During the last half of the 20th century, eminent domain morphed into the legal engine for "urban renewal," an attempt by federal, state, and local governments to inject economic and social life into distressed city neighborhoods, often by destroying neighborhoods and effectively starting over with a blank slate. Baltimore has been a major player in urban renewal and using eminent domain to get there ever since the development of Charles Center in the 1960s. The '70s brought eminent-domain battles over Little Italy's fears that Harborplace would destroy its restaurant business, and the protests that stopped various highway projects from plowing into the city and decimating Leakin Park, Fells Point, and Federal Hill.

According to the Institute of Justice, a libertarian public-interest nonprofit law firm, Baltimore is now one of the most frequent users of eminent domain in the country, in a league with cities like New York and Chicago.

"I can't remember a time when there wasn't eminent domain going on in Baltimore," says Dana Berliner, senior attorney for Institute of Justice. "In most cities that's not necessarily true. There may be a few years when there's a project and a few years when there is nothing going on."

City Solicitor George Nilson takes issue with the characterization that Baltimore is a ramped-up eminent-domain machine. "We have a very active, very healthy redevelopment program in the city, so acquisition and condemnation inevitably is a major part of life in Baltimore," he says. "But I don't think we're significantly different than other comparable cities."

Nilson contends that Baltimore can't reach its full potential without sweeping aid from eminent domain. "We would not have the significant development that is already taking place on the west side," he says. "Nor would we have any prospect for the kinds of major developments [we have], without using eminent domain to gather up property, creating a footprint large enough to attract developers."

The west side of downtown has busied both the city and Murphy for the past nine years. The initial plan, announced in 1999, called for demolishing most of the buildings in the city's old department-store district, a prospect that propelled groups such as Baltimore Heritage and Preservation Maryland to hire Murphy. He and his clients found a powerful ally in former Baltimore state senator Barbara Hoffman, then chairwoman of the Senate's Budget and Taxation Committee, who held up funding for the restoration of the Hippodrome Theatre until the city drafted a plan to save the historic structures. Meanwhile, Murphy met with stunned business owners in the area and began to realize there was more at stake than buildings.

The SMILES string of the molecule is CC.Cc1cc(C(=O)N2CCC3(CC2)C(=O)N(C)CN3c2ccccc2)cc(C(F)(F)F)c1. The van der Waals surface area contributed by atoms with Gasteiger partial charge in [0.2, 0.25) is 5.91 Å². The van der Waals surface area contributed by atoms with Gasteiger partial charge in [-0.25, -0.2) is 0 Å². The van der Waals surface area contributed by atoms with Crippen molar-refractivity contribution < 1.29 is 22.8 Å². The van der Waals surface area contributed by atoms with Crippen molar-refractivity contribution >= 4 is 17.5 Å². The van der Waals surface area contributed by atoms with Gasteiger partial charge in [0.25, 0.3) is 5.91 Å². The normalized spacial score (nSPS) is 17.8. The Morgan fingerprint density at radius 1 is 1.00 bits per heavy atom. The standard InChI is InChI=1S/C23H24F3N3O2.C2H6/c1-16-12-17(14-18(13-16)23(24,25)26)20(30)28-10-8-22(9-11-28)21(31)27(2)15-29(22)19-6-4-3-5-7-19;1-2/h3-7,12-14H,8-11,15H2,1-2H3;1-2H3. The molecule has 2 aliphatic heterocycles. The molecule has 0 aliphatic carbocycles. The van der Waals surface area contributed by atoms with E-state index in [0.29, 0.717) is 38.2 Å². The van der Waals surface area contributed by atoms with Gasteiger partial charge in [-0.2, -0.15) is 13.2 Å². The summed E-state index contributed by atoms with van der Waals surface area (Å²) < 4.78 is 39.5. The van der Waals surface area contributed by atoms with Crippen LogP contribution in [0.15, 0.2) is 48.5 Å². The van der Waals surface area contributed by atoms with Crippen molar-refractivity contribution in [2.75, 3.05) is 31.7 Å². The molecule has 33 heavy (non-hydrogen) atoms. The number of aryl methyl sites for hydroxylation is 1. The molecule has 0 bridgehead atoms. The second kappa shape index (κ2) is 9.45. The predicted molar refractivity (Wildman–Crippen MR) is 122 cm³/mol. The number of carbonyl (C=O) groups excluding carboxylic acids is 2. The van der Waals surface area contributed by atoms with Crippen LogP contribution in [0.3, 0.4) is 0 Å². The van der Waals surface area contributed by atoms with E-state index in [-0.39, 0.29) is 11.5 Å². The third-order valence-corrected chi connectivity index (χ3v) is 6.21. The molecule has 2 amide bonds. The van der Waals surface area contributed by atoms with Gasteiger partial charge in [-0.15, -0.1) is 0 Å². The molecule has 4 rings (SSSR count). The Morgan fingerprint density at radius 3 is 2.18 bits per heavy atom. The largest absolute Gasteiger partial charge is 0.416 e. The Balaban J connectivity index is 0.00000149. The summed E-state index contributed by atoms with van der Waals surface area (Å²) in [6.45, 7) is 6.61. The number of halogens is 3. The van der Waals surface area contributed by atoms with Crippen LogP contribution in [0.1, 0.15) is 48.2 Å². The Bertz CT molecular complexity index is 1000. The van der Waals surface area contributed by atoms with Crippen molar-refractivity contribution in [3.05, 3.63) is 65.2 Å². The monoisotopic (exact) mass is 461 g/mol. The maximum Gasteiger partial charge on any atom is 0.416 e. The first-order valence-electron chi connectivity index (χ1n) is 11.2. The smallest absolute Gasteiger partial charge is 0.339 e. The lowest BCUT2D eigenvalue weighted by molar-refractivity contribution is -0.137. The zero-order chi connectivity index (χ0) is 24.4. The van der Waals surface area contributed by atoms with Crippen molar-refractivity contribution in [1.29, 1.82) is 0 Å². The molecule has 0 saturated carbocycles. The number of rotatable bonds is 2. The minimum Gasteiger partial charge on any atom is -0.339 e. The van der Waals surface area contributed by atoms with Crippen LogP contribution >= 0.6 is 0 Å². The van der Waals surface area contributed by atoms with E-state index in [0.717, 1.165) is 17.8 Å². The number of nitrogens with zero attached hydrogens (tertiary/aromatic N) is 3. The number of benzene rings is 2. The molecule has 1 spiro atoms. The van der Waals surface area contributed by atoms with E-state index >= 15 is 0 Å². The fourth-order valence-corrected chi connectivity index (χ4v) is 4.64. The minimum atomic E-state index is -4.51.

More than 220 of the properties in the project area are to be spared demolition, according to the preservation plan. Business owners haven't fared as well. Murphy says he's been able to help about seven of his 20 business clients in the area stay put so far, but others have gone out of business or just given up amid the uncertainty. Murphy says that one of his clients who lost his business quipped, "They like that building, they just don't like me."

Nonetheless, Nilson points to historic west side buildings full of recently converted condominiums as a sign that the area's fortunes are turning. "The city felt that the west side was not going to prosper, over the short or long haul, if it were just a collection of miscellaneous individual merchants without some real large momentum," he says.

M.J. "Jay" Brodie, president of the quasi-public Baltimore Development Corp., knows all too well that he and his organization are seen by some as a force that disrupts the city as much as it aids it. "I don't want this [to be], `Jay Brodie is about to destroy the city of Baltimore,'" he jokes. In fact, as Brodie stands in the lobby of BDC's South Charles Street office before a massive model of downtown, he can literally point to the city's development success stories: the Inner Harbor, Charles Center, the Giant grocery store on East 33rd Street, a supermarket project planned for Liberty Heights.

"In terms of looking at this model and looking out this window and saying what a different city this would be, this stuff would literally not exist" without eminent domain, Brodie says. "The city had to assemble sites, re-create streets, move utilities, find a developer. Without the power of putting sites together, none of that happens."

Older cities like Baltimore are landlocked by surrounding counties and can't grow by annexing land, Brodie says, and so they have to creatively recycle land that they already have. "We need to reassemble sites within this 80 square miles which is Baltimore or else we're going to die economically as a city," he says. Without the power of eminent domain, Brodie adds, the city could end up facing inflated prices set by holdout owners.